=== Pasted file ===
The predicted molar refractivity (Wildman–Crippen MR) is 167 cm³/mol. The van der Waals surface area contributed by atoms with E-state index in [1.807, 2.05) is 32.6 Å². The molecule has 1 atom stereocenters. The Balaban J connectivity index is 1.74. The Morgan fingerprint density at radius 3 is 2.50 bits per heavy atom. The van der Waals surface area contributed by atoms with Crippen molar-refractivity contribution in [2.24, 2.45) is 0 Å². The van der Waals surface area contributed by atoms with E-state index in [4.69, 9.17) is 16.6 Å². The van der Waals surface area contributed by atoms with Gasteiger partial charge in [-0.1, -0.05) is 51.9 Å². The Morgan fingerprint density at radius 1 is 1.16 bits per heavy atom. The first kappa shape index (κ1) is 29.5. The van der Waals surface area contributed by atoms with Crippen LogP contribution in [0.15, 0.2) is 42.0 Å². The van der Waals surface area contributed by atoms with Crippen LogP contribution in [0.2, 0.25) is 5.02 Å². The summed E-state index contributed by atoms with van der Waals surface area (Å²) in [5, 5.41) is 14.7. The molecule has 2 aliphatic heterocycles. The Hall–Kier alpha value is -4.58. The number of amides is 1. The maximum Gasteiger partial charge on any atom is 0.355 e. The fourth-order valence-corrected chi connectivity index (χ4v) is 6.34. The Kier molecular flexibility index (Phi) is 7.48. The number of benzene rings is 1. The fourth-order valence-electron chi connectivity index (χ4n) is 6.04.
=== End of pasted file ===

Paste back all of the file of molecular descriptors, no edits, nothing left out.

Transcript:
The predicted molar refractivity (Wildman–Crippen MR) is 167 cm³/mol. The van der Waals surface area contributed by atoms with E-state index in [1.807, 2.05) is 32.6 Å². The molecule has 1 atom stereocenters. The Balaban J connectivity index is 1.74. The Morgan fingerprint density at radius 3 is 2.50 bits per heavy atom. The van der Waals surface area contributed by atoms with Crippen molar-refractivity contribution in [2.24, 2.45) is 0 Å². The van der Waals surface area contributed by atoms with E-state index in [4.69, 9.17) is 16.6 Å². The van der Waals surface area contributed by atoms with Gasteiger partial charge in [-0.1, -0.05) is 51.9 Å². The Morgan fingerprint density at radius 1 is 1.16 bits per heavy atom. The first kappa shape index (κ1) is 29.5. The van der Waals surface area contributed by atoms with Crippen LogP contribution in [0.15, 0.2) is 42.0 Å². The van der Waals surface area contributed by atoms with Crippen LogP contribution in [0.2, 0.25) is 5.02 Å². The summed E-state index contributed by atoms with van der Waals surface area (Å²) in [5, 5.41) is 14.7. The molecule has 2 aliphatic heterocycles. The Hall–Kier alpha value is -4.58. The number of amides is 1. The maximum Gasteiger partial charge on any atom is 0.355 e. The fourth-order valence-corrected chi connectivity index (χ4v) is 6.34. The Kier molecular flexibility index (Phi) is 7.48. The number of benzene rings is 1. The fourth-order valence-electron chi connectivity index (χ4n) is 6.04.